By KEVIN CHIRI
Slidell news bureau
SLIDELL – The Northshore Community Foundation recently celebrated 10 years of philanthropic guidance in St. Tammany Parish by moving into a $1.4 million building across the street from the Justice Center—a concrete event that said volumes about where the organization has come in its first decade.
The Northshore Community Foundation (NCF) was formed 10 years ago as an offshoot of the Baton Rouge Community Foundation—creating a conduit for donors that would lead them to the kinds of non-profits they best connected with, as well as supporting projects or people in St. Tammany that strengthened the quality of life in the fastest growing parish in the state.
Three years ago the 15-member Board of Directors commissioned CEO Susan Bonnett Bourgeois with the next big goal—construct a home for the Foundation in a highly visible location that would be an asset to the community in various ways.
The result? The recent ribbon cutting for NorthShare, the 7,000-square-foot home for the Northshore Community Foundation that sits on land across the street from the St. Tammany Justice Center in one of the highest traffic areas the parish has to offer.
Not only does NCF now have beautiful, cutting edge designed offices and colors for their own staff, but the building specifically was created to offer low-priced office space for other non-profits. Not surprisingly, Bourgeois said that every available office was snatched up in no time by groups now working there every day—organizations like Keep Louisiana Beautiful, NAMI, United Way, CATNIP Foundation, Mary Bird Perkins Foundation and others.
That does not bar others from utilizing NorthShare since there is the Coatney Center, a beautiful 600 square foot conference room that is available for any local non-profit to use, seating as many as 32. Additionally, there are several other smaller offices available to the public at any time as long as they are not already booked, and even a few desks are there for a non-profit individual to use. As you walk into the building the black-topped desks are available for anyone to use, while light colored desk tops indicate local staff.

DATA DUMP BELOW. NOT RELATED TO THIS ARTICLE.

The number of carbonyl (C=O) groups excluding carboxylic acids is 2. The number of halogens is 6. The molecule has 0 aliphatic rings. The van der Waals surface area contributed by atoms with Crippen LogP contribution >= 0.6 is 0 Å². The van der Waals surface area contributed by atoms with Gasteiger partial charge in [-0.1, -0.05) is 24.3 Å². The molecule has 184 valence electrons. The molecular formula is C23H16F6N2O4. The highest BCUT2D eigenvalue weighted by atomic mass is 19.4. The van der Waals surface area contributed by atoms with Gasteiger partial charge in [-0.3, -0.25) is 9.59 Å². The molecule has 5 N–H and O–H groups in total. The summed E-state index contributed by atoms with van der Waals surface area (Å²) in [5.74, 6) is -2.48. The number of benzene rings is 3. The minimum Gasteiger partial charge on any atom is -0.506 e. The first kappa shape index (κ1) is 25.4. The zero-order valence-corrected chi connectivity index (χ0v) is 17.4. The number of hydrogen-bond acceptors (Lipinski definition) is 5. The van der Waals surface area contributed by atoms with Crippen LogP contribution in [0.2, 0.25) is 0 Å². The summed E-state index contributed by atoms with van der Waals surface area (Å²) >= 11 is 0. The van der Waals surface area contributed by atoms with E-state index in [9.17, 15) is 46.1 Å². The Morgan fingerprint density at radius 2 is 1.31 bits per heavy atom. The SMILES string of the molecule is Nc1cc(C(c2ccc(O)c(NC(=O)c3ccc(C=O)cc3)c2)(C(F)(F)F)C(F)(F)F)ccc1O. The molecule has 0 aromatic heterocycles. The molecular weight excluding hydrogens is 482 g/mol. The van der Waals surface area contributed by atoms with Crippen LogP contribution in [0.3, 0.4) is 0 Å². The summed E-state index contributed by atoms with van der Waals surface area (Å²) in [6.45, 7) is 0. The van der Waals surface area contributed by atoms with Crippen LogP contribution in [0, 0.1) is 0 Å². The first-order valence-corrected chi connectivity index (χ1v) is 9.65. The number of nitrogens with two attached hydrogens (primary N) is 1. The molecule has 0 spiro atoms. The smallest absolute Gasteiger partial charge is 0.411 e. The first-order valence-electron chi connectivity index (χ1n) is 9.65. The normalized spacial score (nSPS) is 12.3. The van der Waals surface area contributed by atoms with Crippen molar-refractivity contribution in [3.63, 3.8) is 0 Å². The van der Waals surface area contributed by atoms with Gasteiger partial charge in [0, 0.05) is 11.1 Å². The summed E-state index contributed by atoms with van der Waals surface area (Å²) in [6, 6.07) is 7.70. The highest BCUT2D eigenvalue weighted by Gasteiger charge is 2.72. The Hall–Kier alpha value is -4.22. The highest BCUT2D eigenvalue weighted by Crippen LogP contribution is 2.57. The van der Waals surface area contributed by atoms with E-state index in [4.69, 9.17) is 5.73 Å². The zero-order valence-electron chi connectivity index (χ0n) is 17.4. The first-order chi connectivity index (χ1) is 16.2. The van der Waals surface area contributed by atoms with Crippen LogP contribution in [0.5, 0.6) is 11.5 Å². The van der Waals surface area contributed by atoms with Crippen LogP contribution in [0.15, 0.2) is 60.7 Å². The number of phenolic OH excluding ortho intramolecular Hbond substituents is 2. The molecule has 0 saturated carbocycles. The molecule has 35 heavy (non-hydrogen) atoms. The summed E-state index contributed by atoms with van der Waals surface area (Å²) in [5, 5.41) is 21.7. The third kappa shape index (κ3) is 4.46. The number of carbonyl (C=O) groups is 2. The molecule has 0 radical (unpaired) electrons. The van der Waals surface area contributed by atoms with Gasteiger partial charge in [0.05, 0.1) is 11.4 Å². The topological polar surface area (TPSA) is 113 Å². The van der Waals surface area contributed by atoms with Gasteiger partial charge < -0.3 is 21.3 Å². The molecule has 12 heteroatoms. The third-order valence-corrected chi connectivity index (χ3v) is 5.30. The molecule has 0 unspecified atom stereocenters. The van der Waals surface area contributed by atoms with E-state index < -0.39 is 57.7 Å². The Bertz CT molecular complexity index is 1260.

While the mission of NCF is to “unite human and financial resources to enhance the quality of life in the North Shore region,” there is a bigger challenge facing Bourgeois and the board. A recent study was commissioned by the parish and the Foundation to answer the question of “what do we want St. Tammany Parish to look like in 20 years?”
Besides noting an expected population increase of 50,000 in only five years, one key point from the report highlighted the importance of consolidating economic development groups and non-profits that are duplicating the need for financial and manpower resources.
St. Tammany Parish President Pat Brister addressed that issue after the report was released and is currently seeking consolidation of two parish economic groups, while also noting more organizations in general that are duplicating efforts might consider a way to unite.
Bourgeois said there is great concern on the issue by corporate leaders—the very people who approve thousands of dollars in spending and are asked to sit on numerous boards.
“The donors recognize the absurdity to have so many different places and groups to give their money, knowing how much duplication there is,” she said. “A key goal for the Foundation is to maximize the resources that these businesses and individuals give, so we also see the absurdity of similar groups and organizations.”
Since being formed 10 years ago, the Northshore Community Foundation has made a tremendous, but quiet impact on the parish. For that matter, their work is less known on the east side of the parish, something Bourgeois is intent on changing since she said the group works for all of St. Tammany.
In the first 10 years of existence NCF helped move $33 million from donors to groups, individuals or programs. Since beginning its work in St. Tammany, the group has handed out over $13 million in grants, including $2.9 million in 2016.